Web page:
The 3D Pan View Tool lets you move your viewpoint horizontally and vertically within the frame. The 3D Walk View Tool lets you move towards your model, or away from it, as well as moving from side to side. These, too, are complimentary. Toggle between them temporarily by using the Option key on the Mac, or the alt key on the PC. When you release the key, you'll have the one you started with.
The 3D Zoom Tool allows you to change the zoom of the virtual camera. Unlike the Walk View tool, this will zoom straight into the center of the view, with no sideways motion. You are simply changing the degrees of the field of view, or the length of the virtual lens. You aren't really moving the camera in virtual space.
When you have one of the Camera (View) tools active, the Options bar will change to show this set of Options.
To the far left is the Preset drop down menu, just like all the preset drop downs for all the other tools in Photoshop.
Next to that is the Home button. If you have moved your camera so that you can no longer see the model, click this button to return to the position that the camera had when you opened the document. If you move the camera, save, and close the document that resets the Home position. When you open it again, clicking on Home will take you to the view you had when you first opened it for this session, not when you first imported it. Just saving won't reset it, though. (If you want to save a certain position, use the Presets; don't save, close, and reopen.)
After that are the Camera View tools, exactly the same as the tool bar. Click on one to use it, of course. They are all explained above.
Next are the Camera Presets. There is a list, for all the normal views (Top, Bottom, Right, Left, etc.) as well as "Default," which acts pretty much like the "Home" button.
If you have more than one 3D layer, the other layers will be listed in this menu by name. To use a camera position from one layer in a different one, simply choose the name of the layer you'd like to use from the Camera Presets drop down menu.
You can save your own Presets, or delete the ones you have saved, with the next two buttons. Once again, they are only saved with the layer that is selected at the time you save them. They will not be available from any other 3D layer in that document, or from any other document.
What happens next depends on which tool you are using. If you are using the Orbit or Roll View tools, you'll get a set of coordinates that show you the camera orientation in degrees. If you're using the Pan View or Walk View tools, you'll get Camera Position coordinates. You can enter numbers in these fields, or drag on the axis name to change the values.
If you are using the 3D Zoom tool, it's all very different. First, you'll have two buttons that let you choose a Standard or Orthographic view of the scene. For more about that, see below.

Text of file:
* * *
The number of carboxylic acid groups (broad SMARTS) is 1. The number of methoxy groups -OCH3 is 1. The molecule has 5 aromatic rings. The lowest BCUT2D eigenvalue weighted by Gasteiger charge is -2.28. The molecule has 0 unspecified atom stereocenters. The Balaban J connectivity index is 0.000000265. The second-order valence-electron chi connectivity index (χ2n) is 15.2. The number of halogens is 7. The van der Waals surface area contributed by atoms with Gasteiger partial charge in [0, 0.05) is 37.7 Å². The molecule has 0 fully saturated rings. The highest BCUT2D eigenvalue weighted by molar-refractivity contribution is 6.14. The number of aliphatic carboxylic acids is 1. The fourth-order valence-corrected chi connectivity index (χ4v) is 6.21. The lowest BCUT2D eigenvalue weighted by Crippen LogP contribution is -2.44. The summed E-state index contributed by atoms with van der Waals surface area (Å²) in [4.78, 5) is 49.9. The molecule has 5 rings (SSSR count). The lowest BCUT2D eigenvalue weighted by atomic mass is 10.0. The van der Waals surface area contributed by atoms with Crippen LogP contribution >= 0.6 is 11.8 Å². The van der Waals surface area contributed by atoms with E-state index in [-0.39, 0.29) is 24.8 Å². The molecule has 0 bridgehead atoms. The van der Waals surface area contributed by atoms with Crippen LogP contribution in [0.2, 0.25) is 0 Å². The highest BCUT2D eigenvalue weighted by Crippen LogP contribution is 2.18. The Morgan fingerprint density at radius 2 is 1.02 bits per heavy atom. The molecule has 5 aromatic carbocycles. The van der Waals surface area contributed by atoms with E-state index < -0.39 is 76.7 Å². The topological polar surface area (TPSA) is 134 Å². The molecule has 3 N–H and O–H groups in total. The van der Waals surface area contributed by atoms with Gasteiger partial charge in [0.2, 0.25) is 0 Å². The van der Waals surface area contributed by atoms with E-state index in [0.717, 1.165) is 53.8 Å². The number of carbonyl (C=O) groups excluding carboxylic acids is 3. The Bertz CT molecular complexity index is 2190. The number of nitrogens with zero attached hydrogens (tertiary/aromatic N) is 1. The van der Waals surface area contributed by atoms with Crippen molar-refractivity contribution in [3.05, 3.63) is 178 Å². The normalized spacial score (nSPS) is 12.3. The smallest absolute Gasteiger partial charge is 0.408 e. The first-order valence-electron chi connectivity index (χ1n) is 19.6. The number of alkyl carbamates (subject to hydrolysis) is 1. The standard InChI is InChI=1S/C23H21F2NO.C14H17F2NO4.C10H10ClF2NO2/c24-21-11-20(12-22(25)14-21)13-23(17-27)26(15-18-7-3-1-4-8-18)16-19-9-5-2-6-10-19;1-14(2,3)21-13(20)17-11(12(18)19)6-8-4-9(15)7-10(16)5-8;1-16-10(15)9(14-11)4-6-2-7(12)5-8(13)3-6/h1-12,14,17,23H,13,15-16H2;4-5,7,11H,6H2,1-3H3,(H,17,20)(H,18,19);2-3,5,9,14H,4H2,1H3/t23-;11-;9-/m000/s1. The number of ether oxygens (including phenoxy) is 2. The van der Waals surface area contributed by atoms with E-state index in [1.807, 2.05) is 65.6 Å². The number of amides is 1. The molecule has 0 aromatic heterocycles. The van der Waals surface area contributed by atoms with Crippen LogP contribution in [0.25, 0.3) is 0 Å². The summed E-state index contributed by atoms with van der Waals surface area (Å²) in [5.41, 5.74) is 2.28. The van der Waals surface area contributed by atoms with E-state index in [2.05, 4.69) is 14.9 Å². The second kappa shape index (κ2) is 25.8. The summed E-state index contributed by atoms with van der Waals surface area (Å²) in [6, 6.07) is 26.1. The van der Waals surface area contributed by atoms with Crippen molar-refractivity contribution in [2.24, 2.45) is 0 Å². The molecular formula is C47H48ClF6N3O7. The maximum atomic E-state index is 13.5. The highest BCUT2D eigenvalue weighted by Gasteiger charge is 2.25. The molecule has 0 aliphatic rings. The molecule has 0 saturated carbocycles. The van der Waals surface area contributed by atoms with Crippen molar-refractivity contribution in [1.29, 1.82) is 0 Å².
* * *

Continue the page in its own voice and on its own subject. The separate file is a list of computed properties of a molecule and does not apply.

If you're using a Standard view, then final portion of the Options bar lets you numerically change your Field of View, either using a lens length, or by degrees horizontally or vertically. (You can choose which you want to use from the drop down menu that says, "mm lens" in the image above.)
If you're using an Orthographic view, that field will change so that you can chose the scale you would prefer. For instance, 1/1, 1/1.5, 1/3 etc.
So, you may ask, what's the difference between a Standard View, and an Orthographic View? In a word, perspective.
The Standard View has the perspective you would expect to see in the Real World. How much it has depends on the length of the virtual lens; but there is always some. So, in this image, you can see that the cube is behind the cup, but since there is no ground plane, you can't really get any idea of how far behind it is, or how large the two objects are in relation to each other. The cube might be tiny, and floating in space right behind the cup, for all we can tell.
The Orthographic View has no perspective. So, not only do both objects look oddly flat, without the perspective distortions that we are used to, but you can see what the true proportions of everything in the scene really are. You can see that the cube is actually quite a bit larger than the cup, for instance. We can also see the true proportions of the cup itself; what size the rim really is in relation to the base, and so on.
So, you would use Standard view when you're making an image to output as a picture. You would use Orthographic view to see the true size and proportion of your objects.